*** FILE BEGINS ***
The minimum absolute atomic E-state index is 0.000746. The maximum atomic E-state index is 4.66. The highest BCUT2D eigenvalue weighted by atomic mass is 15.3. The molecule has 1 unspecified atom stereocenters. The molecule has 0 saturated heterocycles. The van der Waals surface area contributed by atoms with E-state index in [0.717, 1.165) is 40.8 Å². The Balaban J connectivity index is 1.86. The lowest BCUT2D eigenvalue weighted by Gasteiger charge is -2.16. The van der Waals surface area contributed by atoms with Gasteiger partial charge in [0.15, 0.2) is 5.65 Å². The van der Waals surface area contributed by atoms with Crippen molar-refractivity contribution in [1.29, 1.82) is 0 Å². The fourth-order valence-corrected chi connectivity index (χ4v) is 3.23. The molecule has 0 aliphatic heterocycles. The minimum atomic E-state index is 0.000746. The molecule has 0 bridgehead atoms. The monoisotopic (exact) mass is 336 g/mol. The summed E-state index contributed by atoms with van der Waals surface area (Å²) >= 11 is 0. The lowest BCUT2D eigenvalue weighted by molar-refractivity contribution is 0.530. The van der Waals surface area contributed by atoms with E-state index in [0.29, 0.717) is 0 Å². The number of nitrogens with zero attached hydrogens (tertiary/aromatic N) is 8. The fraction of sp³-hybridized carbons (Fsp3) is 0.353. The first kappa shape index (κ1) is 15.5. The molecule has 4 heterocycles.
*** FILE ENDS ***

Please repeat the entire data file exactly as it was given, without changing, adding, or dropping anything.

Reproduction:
The minimum absolute atomic E-state index is 0.000746. The maximum atomic E-state index is 4.66. The highest BCUT2D eigenvalue weighted by atomic mass is 15.3. The molecule has 1 unspecified atom stereocenters. The molecule has 0 saturated heterocycles. The van der Waals surface area contributed by atoms with E-state index in [0.717, 1.165) is 40.8 Å². The Balaban J connectivity index is 1.86. The lowest BCUT2D eigenvalue weighted by Gasteiger charge is -2.16. The van der Waals surface area contributed by atoms with Gasteiger partial charge in [0.15, 0.2) is 5.65 Å². The van der Waals surface area contributed by atoms with Crippen molar-refractivity contribution in [1.29, 1.82) is 0 Å². The fourth-order valence-corrected chi connectivity index (χ4v) is 3.23. The molecule has 0 aliphatic heterocycles. The minimum atomic E-state index is 0.000746. The molecule has 0 bridgehead atoms. The monoisotopic (exact) mass is 336 g/mol. The summed E-state index contributed by atoms with van der Waals surface area (Å²) >= 11 is 0. The lowest BCUT2D eigenvalue weighted by molar-refractivity contribution is 0.530. The van der Waals surface area contributed by atoms with E-state index in [0.29, 0.717) is 0 Å². The number of nitrogens with zero attached hydrogens (tertiary/aromatic N) is 8. The fraction of sp³-hybridized carbons (Fsp3) is 0.353. The first kappa shape index (κ1) is 15.5. The molecule has 4 heterocycles.